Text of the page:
Lost in Translation

The art of humour can be hard to grasp at times, nothing like a joke that goes down like a cup of cold sick.  I have been in social situations where people have made assumptions about who I am and have told blatantly racial, sexist,sexual bad taste jokes. I have told jokes to big meetingsreasonably safe in the context of time and place, but other times when a joke is told and a hush goes over the room like a wet blanket it is reasonable to assume that it hasn’t gone too well.  Humour can be difficult in a cross cultural situation as well, I told a joke to a Danish teenager the other day and it went straight over his head woosh.

Over the years I have been the butt of joke, in fact for as long as I can remember, it was apart of the bullying that I was subjected to, rightly or wrongly I have become sensitised if not allergic to being “roasted”.  Let me define this for you, pretty simply it is that being teased about the same thing once or perhaps even twice is part and parcel of life but when it gets beyond that it becomes tiresome, annoying and problematic in my life.  Partly because of my sensitisation, I guess but also because some times people use humour as a weapon.  I know about this because as a teacher I see it all the time, some people call it sarcasm, even perhaps sardonism.

I confess to being at times a master of both of these fields, nothing takes a bully down in a class better than a few well placed words.  Teenagers today in class seem to have very little respect for teachers, in fact for adults or authority in general.  In my day there were consequences for such behaviour and we generally soon learnt to shut our mouths, not today, real consequences are few and far between.  So how do we know when humour has gone too far? How does one know what the limits are? A fine line sometimes hidden well in the sand, I have learnt that one can go too far but also the value of a genuine apology, names are a good case in point.

I taught in a multi ethnic school a couple of years ago and it was like a league of nations, my son saw one of my class lists and said “dad they are all ghetto names”. Taking the roll was a nightmare, unusual names with no hint at all of pronunciations and kids who get really offended if you get it wrong, no sense of humour all and parents who are either illiterate or perhaps even just stupid, who calls their twins Benson and Hedges, really..  I digress however.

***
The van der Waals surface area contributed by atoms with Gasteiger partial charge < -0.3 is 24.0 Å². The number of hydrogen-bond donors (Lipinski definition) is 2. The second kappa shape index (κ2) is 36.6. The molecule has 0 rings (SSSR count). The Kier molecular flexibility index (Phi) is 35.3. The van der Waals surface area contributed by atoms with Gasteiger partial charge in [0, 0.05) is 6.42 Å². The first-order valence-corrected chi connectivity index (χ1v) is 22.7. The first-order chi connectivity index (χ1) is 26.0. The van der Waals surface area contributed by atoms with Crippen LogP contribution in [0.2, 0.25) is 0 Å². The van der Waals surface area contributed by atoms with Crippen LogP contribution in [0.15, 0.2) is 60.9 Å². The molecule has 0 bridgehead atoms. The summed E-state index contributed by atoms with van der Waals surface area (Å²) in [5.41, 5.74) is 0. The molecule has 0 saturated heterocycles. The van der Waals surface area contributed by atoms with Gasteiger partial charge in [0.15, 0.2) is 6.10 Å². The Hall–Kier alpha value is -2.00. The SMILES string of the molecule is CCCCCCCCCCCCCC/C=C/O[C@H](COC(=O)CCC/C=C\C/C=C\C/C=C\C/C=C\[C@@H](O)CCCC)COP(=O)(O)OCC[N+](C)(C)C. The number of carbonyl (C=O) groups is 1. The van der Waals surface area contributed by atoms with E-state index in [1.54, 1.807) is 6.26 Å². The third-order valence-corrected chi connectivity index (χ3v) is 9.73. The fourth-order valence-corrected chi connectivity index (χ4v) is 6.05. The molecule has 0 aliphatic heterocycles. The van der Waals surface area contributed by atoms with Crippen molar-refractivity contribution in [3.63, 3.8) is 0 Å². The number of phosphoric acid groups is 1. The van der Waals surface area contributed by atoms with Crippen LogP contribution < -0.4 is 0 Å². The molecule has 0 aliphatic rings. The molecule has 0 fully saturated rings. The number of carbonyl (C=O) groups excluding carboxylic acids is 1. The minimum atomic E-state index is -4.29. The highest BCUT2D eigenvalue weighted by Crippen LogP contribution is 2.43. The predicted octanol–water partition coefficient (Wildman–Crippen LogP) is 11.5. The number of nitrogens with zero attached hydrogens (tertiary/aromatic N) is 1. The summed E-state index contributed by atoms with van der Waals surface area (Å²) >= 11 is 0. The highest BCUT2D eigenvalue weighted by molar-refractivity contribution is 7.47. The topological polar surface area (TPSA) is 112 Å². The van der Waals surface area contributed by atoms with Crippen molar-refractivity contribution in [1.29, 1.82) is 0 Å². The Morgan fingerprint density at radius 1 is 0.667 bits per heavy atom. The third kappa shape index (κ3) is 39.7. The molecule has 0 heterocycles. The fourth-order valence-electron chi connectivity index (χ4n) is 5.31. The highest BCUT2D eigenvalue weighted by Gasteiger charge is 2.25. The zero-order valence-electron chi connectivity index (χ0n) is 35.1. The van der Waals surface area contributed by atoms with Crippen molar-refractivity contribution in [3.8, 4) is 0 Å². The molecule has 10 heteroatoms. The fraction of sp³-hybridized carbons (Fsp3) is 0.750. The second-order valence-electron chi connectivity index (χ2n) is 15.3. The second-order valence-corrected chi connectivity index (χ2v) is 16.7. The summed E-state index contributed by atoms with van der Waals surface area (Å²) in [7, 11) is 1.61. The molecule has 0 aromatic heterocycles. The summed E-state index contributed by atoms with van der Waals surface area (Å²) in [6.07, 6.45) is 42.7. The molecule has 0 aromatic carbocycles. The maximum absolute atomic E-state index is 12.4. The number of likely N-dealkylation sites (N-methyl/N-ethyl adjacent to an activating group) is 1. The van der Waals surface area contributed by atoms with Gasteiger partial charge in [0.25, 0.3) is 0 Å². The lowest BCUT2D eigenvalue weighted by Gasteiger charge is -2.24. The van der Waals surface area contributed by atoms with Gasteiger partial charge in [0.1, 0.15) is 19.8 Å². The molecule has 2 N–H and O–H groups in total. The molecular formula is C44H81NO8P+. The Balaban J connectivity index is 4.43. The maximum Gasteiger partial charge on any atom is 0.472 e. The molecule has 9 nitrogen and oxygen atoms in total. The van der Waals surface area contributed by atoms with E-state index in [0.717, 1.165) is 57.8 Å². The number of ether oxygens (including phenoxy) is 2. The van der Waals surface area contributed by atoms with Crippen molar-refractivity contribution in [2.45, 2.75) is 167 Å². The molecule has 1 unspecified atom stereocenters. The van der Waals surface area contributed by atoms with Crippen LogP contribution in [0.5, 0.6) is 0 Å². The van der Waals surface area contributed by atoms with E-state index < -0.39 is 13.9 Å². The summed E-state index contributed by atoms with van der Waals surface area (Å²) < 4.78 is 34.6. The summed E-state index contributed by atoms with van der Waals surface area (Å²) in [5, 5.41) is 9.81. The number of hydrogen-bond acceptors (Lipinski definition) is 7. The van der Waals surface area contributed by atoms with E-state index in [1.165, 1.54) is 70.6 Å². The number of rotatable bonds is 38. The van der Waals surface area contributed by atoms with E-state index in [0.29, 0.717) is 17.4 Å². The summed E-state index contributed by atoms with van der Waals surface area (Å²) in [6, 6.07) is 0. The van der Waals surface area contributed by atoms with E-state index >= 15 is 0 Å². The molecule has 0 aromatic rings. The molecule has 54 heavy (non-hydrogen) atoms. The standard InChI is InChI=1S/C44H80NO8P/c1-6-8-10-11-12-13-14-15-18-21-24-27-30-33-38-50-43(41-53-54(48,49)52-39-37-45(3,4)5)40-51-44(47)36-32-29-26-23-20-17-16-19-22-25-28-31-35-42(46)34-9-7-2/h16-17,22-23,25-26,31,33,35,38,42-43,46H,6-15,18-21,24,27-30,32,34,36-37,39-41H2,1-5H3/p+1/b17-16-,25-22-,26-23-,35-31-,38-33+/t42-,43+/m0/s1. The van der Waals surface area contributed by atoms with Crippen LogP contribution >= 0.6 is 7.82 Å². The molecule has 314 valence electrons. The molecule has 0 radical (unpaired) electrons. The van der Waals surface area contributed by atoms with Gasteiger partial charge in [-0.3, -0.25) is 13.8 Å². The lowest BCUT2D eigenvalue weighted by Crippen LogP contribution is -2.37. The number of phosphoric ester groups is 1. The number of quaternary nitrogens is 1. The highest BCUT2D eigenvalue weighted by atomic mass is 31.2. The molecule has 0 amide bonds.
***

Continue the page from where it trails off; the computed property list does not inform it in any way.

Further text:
Along with my sensitivity to being the butt of humour has come another problem, its seems that I am becoming sensitive to noise, not a good thing for a teacher, but not just loud talking, but a fan going in the bedroom, rattles in the car, etc. I am certainly not coping with noises especially the pitch of teenage girls.  Absolute silence is not what I am after, but a bit of serenity with the chorus of the night insects or the dawn chorus of the birds something along the lines of that which I enjoy.  Is it that we are assaulted by noise everywhere we go? I am not sure what is happening, perhaps I am getting old. Or is it symptomatic of something else, an ongoing creeping sense of humour failure? I can still laugh at myself however so I guess it is not terminal just yet, in the mean time perhaps a pair of ear plugs may sort out both my problems…

Paul

Advertisements

Leave a Reply

Fill in your details below or click an icon to log in:

WordPress.com Logo

You are commenting using your WordPress.com account. Log Out / Change )

Twitter picture

You are commenting using your Twitter account. Log Out / Change )

Facebook photo

You are commenting using your Facebook account. Log Out / Change )

Google+ photo

You are commenting using your Google+ account. Log Out / Change )

Connecting to %s